Although Newman Development Group would have us believe that Lowe’s would never consider closing the doors of a future Geneseo location, anyone not on their payroll should recognize this as nonsense. Big Boxes close all the time, whether because of a shift to a new store design, a larger store, a better location, or poor store performance.
We saw this first hand when Wal-Mart moved across the street and left its old store dark for several years. Henrietta has seen Hechingers, Builder’s Square (remember them?), Dick’s Sporting Goods, and many others come and go. At their opening, each store appeared fresh and solid and permanent, “anchors” of vital plazas. Before long, they were closed, dark, and blighted, detritus of a restless and reckless retail economy.
Recognizing this, the Town Planning Board requested that Newman provide some assurance against a future dark store; either a promise to tear down an empty store or build it in a way that made it easier to reuse. Showing the same level of sensitivity to local concerns that it has displayed throughout this long ordeal, Newman said that the Planning Board’s concerns were “foolish” and “implausible” and that Lowe’s would not be leaving this store. Moreover, Newman said, the Town lacked the authority to require them to provide any protection against a future dark store.
I wonder if Lowe’s gave the same assurances to State College, PA, Wooster, OH, Potomac Mills, MD, Newport News, VA, Greenville, SC, Prince William Co, VA, Elizabeth City, NC, West Columbia, SC, or any other of the numerous communities in which it has closed stores in recent years?
I wonder if Wal-Mart gave such assurances to any of the 261 communities across the country with presently vacant Wal-Marts? That’s right, 261 stores, or approximately 35 million square feet of retail space.
If business continues to go well for Lowe’s, we can expect them to move to a larger store or a “better” location, perhaps closer to 390. If business doesn’t go so well, we can expect lower performing stores and stores in marginal markets to be closed. Only if business is just right – call this the Goldilocks scenario – is Lowe’s likely to occupy this location for more than ten or twelve years. After that, the empty store is ours to keep.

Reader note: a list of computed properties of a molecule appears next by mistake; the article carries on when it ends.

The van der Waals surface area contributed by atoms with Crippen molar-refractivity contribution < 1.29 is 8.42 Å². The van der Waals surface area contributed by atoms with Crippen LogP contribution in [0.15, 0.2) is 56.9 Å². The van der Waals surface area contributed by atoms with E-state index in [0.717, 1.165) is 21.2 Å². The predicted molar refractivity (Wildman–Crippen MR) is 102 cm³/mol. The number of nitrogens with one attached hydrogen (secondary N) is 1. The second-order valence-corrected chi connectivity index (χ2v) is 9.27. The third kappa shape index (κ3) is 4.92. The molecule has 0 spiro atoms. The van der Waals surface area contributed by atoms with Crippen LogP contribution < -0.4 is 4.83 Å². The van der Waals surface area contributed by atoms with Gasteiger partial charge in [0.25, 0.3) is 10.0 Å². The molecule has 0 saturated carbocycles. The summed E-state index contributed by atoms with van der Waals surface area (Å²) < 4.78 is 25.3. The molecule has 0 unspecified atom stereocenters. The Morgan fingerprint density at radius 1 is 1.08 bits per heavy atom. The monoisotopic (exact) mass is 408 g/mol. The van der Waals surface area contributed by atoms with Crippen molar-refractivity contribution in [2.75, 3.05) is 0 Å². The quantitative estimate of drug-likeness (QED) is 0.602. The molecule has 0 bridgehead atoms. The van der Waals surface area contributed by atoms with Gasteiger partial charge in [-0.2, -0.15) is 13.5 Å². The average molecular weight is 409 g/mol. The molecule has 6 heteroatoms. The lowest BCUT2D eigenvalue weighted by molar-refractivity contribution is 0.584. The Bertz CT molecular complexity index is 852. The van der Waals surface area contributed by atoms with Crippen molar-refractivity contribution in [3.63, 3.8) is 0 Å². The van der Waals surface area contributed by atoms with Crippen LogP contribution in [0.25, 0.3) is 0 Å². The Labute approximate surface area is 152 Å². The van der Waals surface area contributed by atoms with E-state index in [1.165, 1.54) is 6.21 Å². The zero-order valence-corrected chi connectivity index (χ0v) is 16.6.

I’m not much for fairy tales, not with daily headlines about the bursting housing bubble, the 68% increase in home foreclosures, the expectation that housing values will fall 20-30% nationwide, and predictions that the bottom of this fall is still several years off.
In an economy in which incomes have not kept pace with consumer spending, families can no longer look to the equity in their homes to balance their books. Add to this rising gas prices and sharply increased inflation and retail growth looks likely to slow or stall or even reverse. This situation would seem to be particularly acute for home improvement retailers. After all, far fewer houses are being built, sold, bought, remodeled, and furnished.
So, I think the Planning Board is wise to seek some assurance against a future dark store. I don’t know whether the board has the authority to require such assurance. However, if the flexibility provided by the PDD law is worth anything, it ought to be able to be used to encourage Newman to give Geneseo something the board has requested and the community needs.